What Would You Be if You Dared to Break the Habit?

Haven’t we all had times when we felt we wanted to be a rock star? For most of us that is nothing more than teenaged dreams that quickly fade. But not for the son of one of my wife’s friends. My wife, Susan, used to be co-workers with the mother of Trey Anastasio, lead singer for the band Phish. As you can imagine, coming from a Connecticut prep high school and having a father who was an executive for the Princeton-based Educational Testing Service, who administered the SATs, they were looking for their son Trey to take a more traditional route in college.

trey-anastasio-22But Trey was focused on music in high school. He studied music at two universities and went on to be front man of one of the largest-grossing touring bands in history. He’s performed his own compositions with numerous philharmonics and orchestras, was featured on an album that won a Grammy Award, and was nominated for a Tony Award. The list of accomplishments is long.

They happened because Trey didn’t wait for someone to tell him what was next. He didn’t fall into the habit of doing what was easy or safe. He didn’t stick with what was expected, even when his parents were the ones telling him. He broke the habit. Trey chose for himself, and he chose himself.

You can choose for yourself, too, even now. You’ve got to create your own opportunity and go after the Next Great Next that’s going to excite you and get you motivated for what you do each and every day. Working hard and waiting for a recruiter to come knocking isn’t the path to your version of stardom/happiness/fulfillment. The path starts with having a vision for what you’d like your next challenge to be, one that involves a challenge that captures even your own attention and going for it. Your Next Great Next does not need to be a radical career change. It needs to be your next chapter – a clear pivot or step that isn’t business as usual.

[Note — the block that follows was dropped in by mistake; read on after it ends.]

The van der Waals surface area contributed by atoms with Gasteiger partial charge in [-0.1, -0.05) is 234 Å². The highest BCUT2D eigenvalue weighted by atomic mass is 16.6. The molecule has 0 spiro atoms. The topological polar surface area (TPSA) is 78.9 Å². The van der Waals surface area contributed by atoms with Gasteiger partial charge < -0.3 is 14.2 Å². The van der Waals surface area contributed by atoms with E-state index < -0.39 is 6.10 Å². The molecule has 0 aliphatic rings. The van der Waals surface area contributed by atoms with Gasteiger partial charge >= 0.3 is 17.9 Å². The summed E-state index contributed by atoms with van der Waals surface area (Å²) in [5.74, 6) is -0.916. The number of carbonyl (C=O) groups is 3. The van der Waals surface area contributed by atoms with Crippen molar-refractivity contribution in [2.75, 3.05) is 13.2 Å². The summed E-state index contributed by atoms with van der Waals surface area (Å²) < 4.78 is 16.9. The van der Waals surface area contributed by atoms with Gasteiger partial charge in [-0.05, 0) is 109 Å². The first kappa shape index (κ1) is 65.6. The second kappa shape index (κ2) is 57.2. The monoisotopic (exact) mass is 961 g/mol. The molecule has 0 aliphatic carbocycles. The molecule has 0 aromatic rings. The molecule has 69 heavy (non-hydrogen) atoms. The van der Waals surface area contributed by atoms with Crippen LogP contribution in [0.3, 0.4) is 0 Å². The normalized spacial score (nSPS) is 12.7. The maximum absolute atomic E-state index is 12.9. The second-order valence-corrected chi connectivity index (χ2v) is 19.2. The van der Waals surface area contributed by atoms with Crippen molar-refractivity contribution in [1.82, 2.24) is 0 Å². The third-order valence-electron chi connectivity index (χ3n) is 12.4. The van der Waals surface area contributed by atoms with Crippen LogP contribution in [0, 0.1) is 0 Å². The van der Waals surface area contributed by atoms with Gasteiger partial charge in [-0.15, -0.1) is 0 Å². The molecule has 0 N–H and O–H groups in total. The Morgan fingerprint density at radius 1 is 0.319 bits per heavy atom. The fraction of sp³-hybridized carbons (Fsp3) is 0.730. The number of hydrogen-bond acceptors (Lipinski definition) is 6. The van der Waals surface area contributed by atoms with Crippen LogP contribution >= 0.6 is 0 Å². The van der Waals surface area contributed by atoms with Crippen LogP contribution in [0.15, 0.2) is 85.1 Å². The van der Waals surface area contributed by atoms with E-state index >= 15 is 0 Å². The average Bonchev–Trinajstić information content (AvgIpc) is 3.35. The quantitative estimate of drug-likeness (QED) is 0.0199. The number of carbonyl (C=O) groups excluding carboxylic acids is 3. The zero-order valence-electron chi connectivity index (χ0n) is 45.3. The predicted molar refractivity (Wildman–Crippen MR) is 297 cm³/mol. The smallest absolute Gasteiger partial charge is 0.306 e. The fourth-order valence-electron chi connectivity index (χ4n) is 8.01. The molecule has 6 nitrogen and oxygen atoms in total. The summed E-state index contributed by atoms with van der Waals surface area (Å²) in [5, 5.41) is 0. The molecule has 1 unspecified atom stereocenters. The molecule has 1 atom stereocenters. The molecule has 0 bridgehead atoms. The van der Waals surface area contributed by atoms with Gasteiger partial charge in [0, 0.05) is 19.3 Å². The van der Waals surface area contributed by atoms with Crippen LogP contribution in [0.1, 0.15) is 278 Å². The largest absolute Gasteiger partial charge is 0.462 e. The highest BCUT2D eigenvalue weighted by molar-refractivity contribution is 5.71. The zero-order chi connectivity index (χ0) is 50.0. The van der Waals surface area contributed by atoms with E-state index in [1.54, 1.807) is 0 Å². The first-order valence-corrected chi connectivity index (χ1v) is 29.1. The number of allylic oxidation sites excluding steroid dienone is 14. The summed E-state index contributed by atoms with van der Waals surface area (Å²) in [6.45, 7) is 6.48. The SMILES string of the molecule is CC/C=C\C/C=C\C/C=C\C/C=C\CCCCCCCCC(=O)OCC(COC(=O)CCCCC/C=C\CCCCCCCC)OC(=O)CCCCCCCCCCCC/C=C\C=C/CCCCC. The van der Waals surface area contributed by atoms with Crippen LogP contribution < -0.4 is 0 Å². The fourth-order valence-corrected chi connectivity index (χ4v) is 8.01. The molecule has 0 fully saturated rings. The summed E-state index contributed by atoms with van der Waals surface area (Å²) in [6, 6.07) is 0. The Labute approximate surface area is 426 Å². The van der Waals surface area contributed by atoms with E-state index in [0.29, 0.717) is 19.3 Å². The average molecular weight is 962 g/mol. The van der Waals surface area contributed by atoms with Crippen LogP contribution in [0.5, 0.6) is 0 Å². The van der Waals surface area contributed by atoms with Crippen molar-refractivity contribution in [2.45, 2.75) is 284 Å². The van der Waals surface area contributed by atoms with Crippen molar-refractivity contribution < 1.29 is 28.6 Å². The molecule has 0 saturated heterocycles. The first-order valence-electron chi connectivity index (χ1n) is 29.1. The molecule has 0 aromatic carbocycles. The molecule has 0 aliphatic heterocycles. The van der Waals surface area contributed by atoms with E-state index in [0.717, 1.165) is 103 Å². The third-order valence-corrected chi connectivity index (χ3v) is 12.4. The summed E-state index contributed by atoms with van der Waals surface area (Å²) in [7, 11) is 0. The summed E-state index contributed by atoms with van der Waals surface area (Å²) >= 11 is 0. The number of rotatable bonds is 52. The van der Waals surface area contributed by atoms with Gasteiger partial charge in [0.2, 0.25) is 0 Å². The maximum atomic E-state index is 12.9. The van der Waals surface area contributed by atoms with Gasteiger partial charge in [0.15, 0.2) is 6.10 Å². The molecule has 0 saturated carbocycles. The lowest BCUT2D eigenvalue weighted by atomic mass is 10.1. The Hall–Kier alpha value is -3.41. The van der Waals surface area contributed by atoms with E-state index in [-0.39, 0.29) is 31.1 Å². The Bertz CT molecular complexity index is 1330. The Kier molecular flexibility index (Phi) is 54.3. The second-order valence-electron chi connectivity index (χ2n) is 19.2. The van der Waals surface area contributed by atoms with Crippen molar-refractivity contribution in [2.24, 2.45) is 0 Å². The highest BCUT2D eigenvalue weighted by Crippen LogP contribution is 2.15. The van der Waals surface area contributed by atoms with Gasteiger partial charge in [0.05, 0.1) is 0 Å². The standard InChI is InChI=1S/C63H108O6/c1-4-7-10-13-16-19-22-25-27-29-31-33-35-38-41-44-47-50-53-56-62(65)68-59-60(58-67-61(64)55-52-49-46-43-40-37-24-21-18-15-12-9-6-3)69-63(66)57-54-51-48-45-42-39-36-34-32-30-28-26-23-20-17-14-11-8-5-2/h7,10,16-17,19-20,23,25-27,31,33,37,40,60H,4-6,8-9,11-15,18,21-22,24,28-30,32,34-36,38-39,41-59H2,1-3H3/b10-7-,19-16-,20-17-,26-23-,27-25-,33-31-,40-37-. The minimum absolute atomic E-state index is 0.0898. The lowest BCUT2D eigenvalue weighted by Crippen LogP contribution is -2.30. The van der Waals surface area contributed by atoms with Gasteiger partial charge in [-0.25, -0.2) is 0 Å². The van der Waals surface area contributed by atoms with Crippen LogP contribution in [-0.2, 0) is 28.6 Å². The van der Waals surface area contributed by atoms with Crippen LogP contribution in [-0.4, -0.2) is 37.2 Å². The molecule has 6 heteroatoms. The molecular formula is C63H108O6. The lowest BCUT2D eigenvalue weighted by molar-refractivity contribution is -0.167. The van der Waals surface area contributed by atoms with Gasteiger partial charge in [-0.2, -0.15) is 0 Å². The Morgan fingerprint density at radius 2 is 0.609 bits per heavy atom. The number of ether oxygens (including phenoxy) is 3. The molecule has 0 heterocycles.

So, I ask you: Do you have a defining talent that it’s past time you pursue? Or perhaps you have a reputation for something that you’d like to pursue that’s down a path different than the one you are on?

Your perfect role could be manifesting elsewhere and could be in your grasp if you’d change your approach. Maybe your singing should remain confined to the shower, but I’d like to know, if you gave yourself the opportunity…what would be next for you? What’s the big thing you want to go for, but you’ve been reluctant to break the habits that are holding you back? Trey saw at an early age that the “path of the status quo” wasn’t for him. If you stepped off your status quo path, even a bit, to write a more exciting Next chapter what would it be?

Shoot me an email and let me know! mark.anderson@execunet.com



Mark Anderson

Mark Anderson

Mark Anderson is ExecuNet's president and chief economist. An Arjay Miller Scholar, Mark received his MBA from Stanford University and a BA in economics from Yale University. He joined ExecuNet in 1993, with extensive marketing and new product and business development experience, having served as president and founder of A&M Associates, an investment management firm. Mark's corporate leadership experience includes several senior marketing and financial positions with RCA Global Communications (a GE subsidiary) and American Can Company.

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